Prayer is a key activity in Cuban churches
Cuban Christians are a people of prayer. Since you have so little control over your life, (unlike here where you can always fix things with a phone call), they know their only hope many times is asking God to intervene in different situations on their behalf. I personally have learned so much about prayer, trusting God, and seeing his power at work when we are helpless.
Right now we are in the midst of Holy Week, following events in Jesus´ life of powerlessness – betrayal, unjust condemnation, suffering and death. We see what a great price Jesus paid for our salvation. Yet this helplessness is followed by a show of power, resurrection power as God raised Jesus from the dead.
I had a recent experience which reminded me of how much I have learned from Cuban Christians – as well as reminding me once again of God´s great power.
In Ephesians 1:18ff , Paul says: “I pray also that the eyes of your heart may be enlightened in order that you may know the hope to which he has called you, the riches of his glorious inheritance in the saints, and his incomparable great power for us who believe. That power is like the working of his mighty strength, which he exerted in Christ when he raised him from the dead…”
A cousin called my parents a few weeks ago, sharing that her small main-line denominational church was going through a difficult time. In brief, the pastor´s family was in turmoil and an adult son was in the news for criminal behavior related to addictions. A member of the church had a divinely inspired idea. “Let´s have a prayer vigil to support our pastor,” and in the same breath, asked my cousin to head it up. She consulted my parents, since my father is a retired pastor but they didn´t have any experience with a vigil.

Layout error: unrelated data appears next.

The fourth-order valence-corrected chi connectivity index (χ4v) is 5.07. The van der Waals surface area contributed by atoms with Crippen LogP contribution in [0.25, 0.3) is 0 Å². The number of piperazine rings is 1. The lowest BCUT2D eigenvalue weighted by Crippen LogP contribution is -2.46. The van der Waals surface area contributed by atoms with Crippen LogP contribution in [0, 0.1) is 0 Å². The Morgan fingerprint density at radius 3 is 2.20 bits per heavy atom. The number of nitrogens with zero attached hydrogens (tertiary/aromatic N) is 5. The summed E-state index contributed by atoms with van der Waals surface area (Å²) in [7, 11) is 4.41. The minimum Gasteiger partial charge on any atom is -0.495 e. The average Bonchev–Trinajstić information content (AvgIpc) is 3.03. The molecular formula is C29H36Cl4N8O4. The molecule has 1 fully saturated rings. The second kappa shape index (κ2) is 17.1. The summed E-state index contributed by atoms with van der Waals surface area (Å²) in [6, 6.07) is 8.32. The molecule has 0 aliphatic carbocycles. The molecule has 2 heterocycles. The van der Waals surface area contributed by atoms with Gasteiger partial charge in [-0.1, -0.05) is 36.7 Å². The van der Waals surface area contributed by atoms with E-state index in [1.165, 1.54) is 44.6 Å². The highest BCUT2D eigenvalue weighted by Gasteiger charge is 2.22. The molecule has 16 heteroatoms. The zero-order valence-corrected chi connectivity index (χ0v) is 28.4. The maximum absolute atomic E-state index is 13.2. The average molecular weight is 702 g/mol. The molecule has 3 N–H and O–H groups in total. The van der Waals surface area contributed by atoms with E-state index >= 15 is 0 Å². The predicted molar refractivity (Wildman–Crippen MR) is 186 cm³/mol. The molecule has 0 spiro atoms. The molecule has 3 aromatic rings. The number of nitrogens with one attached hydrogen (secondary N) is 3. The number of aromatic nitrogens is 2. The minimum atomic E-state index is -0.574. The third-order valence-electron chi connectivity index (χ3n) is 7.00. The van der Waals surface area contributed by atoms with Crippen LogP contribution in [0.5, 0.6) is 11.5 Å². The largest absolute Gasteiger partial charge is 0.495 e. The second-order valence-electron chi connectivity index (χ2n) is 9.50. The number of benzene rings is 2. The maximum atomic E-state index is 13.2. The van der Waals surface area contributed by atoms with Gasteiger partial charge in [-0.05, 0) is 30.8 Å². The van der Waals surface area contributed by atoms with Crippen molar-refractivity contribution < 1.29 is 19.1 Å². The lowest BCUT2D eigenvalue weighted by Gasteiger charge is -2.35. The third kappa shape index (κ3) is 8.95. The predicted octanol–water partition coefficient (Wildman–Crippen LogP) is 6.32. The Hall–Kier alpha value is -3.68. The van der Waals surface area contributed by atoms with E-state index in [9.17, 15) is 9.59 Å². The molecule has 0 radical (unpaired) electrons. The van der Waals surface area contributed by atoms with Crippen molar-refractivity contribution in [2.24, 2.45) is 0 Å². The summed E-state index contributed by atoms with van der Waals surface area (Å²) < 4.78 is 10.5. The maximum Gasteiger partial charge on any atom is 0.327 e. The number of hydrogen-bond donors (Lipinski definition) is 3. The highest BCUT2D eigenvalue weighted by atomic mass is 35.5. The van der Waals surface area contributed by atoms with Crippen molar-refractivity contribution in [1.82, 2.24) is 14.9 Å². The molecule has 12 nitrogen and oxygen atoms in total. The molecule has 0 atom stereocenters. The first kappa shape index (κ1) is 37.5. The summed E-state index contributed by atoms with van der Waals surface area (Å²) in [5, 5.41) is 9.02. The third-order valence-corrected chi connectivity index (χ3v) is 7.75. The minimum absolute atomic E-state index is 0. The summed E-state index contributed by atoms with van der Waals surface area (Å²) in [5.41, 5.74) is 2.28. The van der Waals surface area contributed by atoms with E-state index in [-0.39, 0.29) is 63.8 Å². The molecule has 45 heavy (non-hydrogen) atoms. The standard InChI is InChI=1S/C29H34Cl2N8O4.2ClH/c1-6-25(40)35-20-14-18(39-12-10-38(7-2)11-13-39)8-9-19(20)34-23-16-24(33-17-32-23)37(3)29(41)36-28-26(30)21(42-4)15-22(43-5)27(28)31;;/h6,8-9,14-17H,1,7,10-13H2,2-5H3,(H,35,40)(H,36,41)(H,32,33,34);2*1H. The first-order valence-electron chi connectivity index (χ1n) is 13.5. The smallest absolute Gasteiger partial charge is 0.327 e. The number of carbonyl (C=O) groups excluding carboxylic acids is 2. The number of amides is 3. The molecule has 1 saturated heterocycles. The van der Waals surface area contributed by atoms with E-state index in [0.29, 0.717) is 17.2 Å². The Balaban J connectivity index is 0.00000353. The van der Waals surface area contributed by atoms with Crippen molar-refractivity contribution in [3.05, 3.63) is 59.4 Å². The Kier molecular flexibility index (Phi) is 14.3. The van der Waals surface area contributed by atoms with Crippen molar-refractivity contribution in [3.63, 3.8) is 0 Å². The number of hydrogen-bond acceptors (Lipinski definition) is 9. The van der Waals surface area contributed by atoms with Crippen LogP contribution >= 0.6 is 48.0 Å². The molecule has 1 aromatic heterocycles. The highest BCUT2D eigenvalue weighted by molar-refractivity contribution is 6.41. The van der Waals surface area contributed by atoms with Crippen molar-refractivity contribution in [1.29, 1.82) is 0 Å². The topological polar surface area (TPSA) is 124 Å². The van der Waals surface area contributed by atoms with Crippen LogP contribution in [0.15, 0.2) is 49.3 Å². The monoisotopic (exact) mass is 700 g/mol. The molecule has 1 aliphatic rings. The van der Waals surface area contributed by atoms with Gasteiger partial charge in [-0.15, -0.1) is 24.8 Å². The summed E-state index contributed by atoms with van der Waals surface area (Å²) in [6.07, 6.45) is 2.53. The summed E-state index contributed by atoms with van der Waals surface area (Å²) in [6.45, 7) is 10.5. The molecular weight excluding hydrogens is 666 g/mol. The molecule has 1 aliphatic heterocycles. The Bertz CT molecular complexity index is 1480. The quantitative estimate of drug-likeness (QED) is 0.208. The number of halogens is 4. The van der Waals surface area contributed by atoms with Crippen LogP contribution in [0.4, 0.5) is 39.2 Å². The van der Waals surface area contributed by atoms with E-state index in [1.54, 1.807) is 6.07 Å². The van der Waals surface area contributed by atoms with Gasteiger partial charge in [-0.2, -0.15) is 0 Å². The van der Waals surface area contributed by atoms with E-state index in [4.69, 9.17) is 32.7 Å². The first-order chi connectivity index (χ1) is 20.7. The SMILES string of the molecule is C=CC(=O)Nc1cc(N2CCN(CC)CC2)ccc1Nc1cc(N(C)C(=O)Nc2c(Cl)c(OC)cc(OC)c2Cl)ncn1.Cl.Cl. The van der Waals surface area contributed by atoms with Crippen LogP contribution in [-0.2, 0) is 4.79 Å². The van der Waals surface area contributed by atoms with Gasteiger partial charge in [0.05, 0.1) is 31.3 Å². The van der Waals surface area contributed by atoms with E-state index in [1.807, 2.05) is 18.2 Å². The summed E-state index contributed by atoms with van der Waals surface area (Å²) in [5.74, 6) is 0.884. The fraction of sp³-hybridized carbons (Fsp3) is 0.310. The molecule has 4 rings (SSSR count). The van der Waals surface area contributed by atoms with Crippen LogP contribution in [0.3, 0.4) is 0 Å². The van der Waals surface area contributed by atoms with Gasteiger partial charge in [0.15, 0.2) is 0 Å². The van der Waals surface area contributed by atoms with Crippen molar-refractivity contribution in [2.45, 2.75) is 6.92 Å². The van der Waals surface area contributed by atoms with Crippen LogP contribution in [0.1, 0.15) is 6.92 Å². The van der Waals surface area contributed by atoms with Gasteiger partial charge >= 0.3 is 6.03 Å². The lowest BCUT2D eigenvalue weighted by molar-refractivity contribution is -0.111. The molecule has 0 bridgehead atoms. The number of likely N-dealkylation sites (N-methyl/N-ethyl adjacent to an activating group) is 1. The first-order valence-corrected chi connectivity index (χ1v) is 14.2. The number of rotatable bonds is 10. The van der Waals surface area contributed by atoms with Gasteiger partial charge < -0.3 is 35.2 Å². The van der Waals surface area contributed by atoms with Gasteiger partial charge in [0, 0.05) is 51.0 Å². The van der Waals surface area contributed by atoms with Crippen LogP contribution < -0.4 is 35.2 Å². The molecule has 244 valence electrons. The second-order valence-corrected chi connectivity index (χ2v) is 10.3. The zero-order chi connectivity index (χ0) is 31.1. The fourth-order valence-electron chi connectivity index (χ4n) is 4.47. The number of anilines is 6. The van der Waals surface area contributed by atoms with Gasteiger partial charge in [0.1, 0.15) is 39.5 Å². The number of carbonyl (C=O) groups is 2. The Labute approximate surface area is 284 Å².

Enter my Cuban experiences, which include prayer vigils. They can be fairly short to all-night services. I learned from them and actually put together a number of such services. Again, I felt the Holy Spirit´s inspiration as I wrote down some ideas that could be used. When my cousin called back, she took notes while I walked her through some ideas for scriptures, music and prayer.
Included in the recommendations was a time of praise and adoration of God, and recognition of God´s great power to answer prayer and to change things. I also believe that we need to prepare our hearts – to confess our sins and shortcomings, humble ourselves before God so that He can work in our hearts. Only then can we begin interceding for others. The intercessory prayers also needed to include petitions for restoration (after all, God is for salvation of the whole person) in the church, the pastoral family and their son.
I found the situation intriguing, after all, here I was using skills that I had learned in Cuba to help an American church seek God´s intervention. I was also grateful for being able to help!
Two weeks later, my cousin called to report (for forty-five minutes) on what God had done. She had been so nervous about putting together the program, but she got others involved. She then spoke of how this prayer service had absolutely revolutionized their little church.
First, the expected turnout was thirteen people but forty people came. During the time of confession (which I had envisioned as being personally between God and each one present), a key leader stood up to publicly confess an addiction and asked for the congregation´s forgiveness. Others then spoke in support of this leader, also confessing that they, too, had their shortcomings. By the end of the service, there wasn´t a dry eye in the church. The prayer vigil also spurred reconciliation among the members outside the service. My cousin couldn´t stop marveling at how God had moved so powerfully through the congregation. The proposed purpose of the prayer service was to ask God to work in a “problem” person´s life and those he affected, but instead God´s grace and power were manifested as God changed them all!
Cuban Christians would just smile and rejoice with us over this prayer vigil result. After all, they see it happening all the time as they constantly lay their needs before an all-powerful God. Continue to pray for them as they live out their faith in the resurrected Jesus.
So for this Easter, despite the things we cannot control, I pray that you will know the hope to which Christ has called you, the riches of his glorious inheritance in the saints, and his resurrection power in your life.